Advertisement
YOU ARE HERE: LAT HomeCollectionsDesign

Design for Living

October 05, 1986

While the design of interiors of buildings built for senior citizens and the handicapped is of concern to most designers, the conditions described by G. Worthington (Sept. 14) are more a result of current building codes. These dictate specific sizes, such as area of windows, security screening, fire-rated doors, which usually are heavy and have closers, and miscellaneous heights and widths of fixed furnishings.

Kitchen cabinet depths are dictated by appliance depths, and over-counter wall cabinets are required to be a specific height above the counters. If a broom closet or other tall storage closet is adjacent to the counter cabinet, it is usually made the same depth. Manufacturers are reluctant to address the issue of product design for the elderly and the handicapped because the market for sales of specifically designed products is much too small to be profitable.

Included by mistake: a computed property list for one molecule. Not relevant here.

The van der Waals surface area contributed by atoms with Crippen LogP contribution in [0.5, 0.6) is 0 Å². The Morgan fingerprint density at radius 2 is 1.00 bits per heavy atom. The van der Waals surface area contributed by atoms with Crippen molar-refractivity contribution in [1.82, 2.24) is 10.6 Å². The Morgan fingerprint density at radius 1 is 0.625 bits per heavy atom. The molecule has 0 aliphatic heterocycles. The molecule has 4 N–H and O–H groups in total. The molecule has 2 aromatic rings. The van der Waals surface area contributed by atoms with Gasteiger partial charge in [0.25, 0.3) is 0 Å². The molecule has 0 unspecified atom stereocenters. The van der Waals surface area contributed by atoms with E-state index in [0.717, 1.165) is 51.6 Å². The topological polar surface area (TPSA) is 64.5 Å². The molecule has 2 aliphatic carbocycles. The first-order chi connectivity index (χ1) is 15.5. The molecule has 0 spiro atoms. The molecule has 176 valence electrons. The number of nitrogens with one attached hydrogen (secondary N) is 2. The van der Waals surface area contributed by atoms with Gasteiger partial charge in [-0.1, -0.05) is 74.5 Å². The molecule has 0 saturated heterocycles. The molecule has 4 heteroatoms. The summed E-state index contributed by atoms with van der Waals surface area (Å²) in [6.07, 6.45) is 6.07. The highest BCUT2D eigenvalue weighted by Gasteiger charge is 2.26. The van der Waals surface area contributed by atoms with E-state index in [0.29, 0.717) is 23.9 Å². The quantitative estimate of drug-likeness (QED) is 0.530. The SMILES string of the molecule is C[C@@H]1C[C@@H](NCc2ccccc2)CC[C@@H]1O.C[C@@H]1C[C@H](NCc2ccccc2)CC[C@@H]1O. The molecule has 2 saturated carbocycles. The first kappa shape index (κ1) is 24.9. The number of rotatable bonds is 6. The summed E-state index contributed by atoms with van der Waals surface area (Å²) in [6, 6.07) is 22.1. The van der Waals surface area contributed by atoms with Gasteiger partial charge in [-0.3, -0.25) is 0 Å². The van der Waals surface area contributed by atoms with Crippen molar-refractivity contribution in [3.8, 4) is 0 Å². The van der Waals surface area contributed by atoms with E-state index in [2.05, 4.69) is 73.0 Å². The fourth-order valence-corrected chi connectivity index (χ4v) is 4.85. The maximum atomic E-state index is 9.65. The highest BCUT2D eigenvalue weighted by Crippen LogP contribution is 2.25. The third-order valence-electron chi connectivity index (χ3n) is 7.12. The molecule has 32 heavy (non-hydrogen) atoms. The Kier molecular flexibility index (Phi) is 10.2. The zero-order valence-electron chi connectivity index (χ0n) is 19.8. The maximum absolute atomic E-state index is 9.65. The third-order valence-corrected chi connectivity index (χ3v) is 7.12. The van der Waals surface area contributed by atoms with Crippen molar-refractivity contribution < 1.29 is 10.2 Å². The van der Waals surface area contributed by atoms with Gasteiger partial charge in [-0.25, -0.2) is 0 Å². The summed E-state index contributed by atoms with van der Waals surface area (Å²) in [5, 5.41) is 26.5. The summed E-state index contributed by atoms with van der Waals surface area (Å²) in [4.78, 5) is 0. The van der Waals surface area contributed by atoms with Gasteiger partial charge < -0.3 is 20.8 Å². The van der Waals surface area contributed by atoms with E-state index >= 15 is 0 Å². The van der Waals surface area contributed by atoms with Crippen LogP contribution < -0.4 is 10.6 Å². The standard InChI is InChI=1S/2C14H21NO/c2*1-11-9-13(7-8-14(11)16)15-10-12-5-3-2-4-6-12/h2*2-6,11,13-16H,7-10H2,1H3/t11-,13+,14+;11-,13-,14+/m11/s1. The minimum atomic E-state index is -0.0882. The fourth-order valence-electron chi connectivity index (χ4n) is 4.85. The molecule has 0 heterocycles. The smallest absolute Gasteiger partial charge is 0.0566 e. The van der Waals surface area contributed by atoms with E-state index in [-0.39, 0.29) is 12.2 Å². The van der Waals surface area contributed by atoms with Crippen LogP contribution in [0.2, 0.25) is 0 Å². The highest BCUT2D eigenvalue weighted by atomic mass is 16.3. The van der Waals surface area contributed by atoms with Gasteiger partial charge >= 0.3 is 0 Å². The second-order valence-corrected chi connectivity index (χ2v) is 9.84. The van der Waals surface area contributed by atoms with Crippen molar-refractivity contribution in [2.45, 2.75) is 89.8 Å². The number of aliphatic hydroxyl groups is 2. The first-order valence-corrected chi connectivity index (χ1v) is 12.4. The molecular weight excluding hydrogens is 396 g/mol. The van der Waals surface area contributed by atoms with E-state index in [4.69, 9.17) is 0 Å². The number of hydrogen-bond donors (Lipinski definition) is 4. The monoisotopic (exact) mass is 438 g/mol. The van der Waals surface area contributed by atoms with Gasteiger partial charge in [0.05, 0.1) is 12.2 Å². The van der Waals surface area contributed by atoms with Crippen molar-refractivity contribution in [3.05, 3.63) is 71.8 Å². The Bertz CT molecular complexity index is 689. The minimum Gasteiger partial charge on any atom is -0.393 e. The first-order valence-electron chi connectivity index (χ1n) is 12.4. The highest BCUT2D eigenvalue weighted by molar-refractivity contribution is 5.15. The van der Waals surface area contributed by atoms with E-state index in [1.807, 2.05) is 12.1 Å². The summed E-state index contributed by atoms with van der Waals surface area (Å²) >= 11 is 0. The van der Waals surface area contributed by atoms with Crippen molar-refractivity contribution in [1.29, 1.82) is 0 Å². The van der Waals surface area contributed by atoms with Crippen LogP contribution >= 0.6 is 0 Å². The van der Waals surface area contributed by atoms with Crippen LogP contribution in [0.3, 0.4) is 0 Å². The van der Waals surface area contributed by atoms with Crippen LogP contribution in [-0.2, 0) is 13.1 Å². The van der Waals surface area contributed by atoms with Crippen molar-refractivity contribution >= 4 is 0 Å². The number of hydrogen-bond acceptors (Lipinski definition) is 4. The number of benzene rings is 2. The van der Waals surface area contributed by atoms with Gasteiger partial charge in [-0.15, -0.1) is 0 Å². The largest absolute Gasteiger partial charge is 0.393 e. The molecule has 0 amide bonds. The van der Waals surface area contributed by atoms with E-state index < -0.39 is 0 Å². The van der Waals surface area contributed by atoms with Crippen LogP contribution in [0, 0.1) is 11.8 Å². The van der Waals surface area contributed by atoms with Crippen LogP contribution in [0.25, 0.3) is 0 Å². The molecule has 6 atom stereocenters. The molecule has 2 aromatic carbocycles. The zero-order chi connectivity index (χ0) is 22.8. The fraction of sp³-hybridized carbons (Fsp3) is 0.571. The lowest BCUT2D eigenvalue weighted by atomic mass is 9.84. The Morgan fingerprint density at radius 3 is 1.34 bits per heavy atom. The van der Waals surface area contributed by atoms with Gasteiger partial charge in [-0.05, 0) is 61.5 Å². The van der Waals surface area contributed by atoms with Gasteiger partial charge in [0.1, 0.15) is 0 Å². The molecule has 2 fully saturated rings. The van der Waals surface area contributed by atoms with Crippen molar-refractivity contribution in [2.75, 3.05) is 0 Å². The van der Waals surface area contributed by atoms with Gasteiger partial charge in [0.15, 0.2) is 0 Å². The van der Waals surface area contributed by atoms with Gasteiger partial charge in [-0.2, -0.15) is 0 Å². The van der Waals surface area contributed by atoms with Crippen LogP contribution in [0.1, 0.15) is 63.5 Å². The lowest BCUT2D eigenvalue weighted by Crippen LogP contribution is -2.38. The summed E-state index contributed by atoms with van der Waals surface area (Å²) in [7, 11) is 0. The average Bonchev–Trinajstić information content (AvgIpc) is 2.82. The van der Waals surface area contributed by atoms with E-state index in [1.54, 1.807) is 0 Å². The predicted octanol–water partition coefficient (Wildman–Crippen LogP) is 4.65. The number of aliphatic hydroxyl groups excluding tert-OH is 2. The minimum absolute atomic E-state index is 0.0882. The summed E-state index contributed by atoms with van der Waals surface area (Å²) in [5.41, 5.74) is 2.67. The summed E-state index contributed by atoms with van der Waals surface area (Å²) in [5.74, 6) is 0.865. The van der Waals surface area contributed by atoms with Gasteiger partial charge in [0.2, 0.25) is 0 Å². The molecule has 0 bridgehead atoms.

If insistence is on rational resolutions, they will eventually occur.

Our insatiable insistence for protection from everything will eventually protect us from the quality of life.

WARREN BAKLEY

San Diego

Advertisement
Los Angeles Times Articles
|
|
|